I think every thoughtful human being on this planet experiences, at some point or another, some sort of identity crisis. We are naturally hypocritical beings, and as such it’s difficult to pinpoint just who we are, and perhaps even more difficult to communicate that identity to others. Every time I compose an article (it’s been a while now) or record an episode of The TangleCast, I begin to wonder, “Is that really what I believe?” Sometimes weeks, or even days, after an episode goes up, my opinion has already changed from that which it once was.
Though this unstable and hypocritical identity is not exclusively my own problem, it is a problem of which I have become increasingly aware through my recent move to Japan as a businessperson and teacher. And it bothers me.
Quite some time ago I penned an article entitled, “Confessions of an Exclusivist, Christian Otaku,” and if you read through that article you’ll likely note that it touches on many of these themes. It absolutely reflects the idea that I’m a hopelessly inconsistent hypocrite (consistent at least in acknowledging my inconsistency!). While I’ve changed to some degree since August of 2014, I still tend to misrepresent my interests to others. In fact, this misrepresentation often centers around my various day-to-day audiences, which can be generally separated into three categories (obviously these don’t cover all of my social life, but certainly the majority, and they certainly serve to illustrate the point which I am about to make):
- Christian English speakers
- Japanese speakers
And this is where the “triple life” kicks in.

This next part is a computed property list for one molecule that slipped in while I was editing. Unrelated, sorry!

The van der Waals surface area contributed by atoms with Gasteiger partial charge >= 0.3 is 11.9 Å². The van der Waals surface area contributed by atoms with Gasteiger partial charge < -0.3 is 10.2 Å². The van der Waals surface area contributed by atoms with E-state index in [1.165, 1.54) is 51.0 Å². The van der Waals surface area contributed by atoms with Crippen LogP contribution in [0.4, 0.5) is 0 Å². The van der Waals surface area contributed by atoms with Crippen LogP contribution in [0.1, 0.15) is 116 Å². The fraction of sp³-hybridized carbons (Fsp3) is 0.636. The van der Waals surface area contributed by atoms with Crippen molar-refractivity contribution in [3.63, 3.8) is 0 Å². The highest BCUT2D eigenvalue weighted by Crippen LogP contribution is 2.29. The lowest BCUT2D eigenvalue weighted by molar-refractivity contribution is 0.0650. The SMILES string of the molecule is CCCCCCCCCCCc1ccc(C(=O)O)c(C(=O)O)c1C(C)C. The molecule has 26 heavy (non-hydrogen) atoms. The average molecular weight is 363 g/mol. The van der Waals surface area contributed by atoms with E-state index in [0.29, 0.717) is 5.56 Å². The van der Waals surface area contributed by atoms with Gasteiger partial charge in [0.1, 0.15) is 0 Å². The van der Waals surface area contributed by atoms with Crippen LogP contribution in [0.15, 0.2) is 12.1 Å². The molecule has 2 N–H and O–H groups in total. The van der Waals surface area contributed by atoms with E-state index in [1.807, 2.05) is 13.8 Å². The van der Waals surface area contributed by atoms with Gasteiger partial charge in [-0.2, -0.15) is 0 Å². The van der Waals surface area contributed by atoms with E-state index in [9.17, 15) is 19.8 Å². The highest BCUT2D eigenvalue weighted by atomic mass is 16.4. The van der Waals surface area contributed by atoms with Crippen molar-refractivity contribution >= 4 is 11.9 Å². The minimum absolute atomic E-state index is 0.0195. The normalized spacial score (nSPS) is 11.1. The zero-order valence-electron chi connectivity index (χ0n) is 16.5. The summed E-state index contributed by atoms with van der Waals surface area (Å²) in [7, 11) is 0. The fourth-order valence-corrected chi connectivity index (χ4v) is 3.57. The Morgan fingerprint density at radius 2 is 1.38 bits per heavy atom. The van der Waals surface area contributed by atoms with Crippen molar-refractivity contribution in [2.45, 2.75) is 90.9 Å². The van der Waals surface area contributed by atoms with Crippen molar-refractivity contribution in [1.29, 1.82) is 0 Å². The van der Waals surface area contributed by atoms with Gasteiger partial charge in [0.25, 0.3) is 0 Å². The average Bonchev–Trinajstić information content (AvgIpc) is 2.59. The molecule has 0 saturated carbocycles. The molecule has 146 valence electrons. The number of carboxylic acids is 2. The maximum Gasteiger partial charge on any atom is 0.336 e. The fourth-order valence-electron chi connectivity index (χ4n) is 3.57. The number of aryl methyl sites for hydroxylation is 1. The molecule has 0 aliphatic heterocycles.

Christian English Speakers
Perhaps the best illustration of the way I paint myself differently to others is the way I describe Beneath the Tangles to inquirers. For those at my church back in Pennsylvania, many students at my Christian alma mater, and the English-speaking Christians I interact with here in Tokyo, Beneath the Tangles is “a ministry dedicated to reaching those with an interest in Japanese media.”
Over the years I have honed my wording for when people inevitably ask me about my interests and hobbies and Beneath the Tangles comes up, so each of these words has been selected to garner a certain response from certain people, even if I didn’t realize that was exactly what I was doing when I ultimately began referring to the site in this way. None of this description is untrue in the slightest, but it definitely doesn’t communicate what Beneath the Tangles is in its entirety.
First of all, I use the word “ministry” because it’s a hopelessly popular buzzword in the Christian community. You volunteer for a nonprofit? That’s interesting. Oh, wait, you’re doing that as a ministry? That’s a kingdom focus right there, I want to hear more! Christians also tend to like if you use the word “calling.” It’s hard to argue with someone about their plans if they say it’s God’s “calling” for them.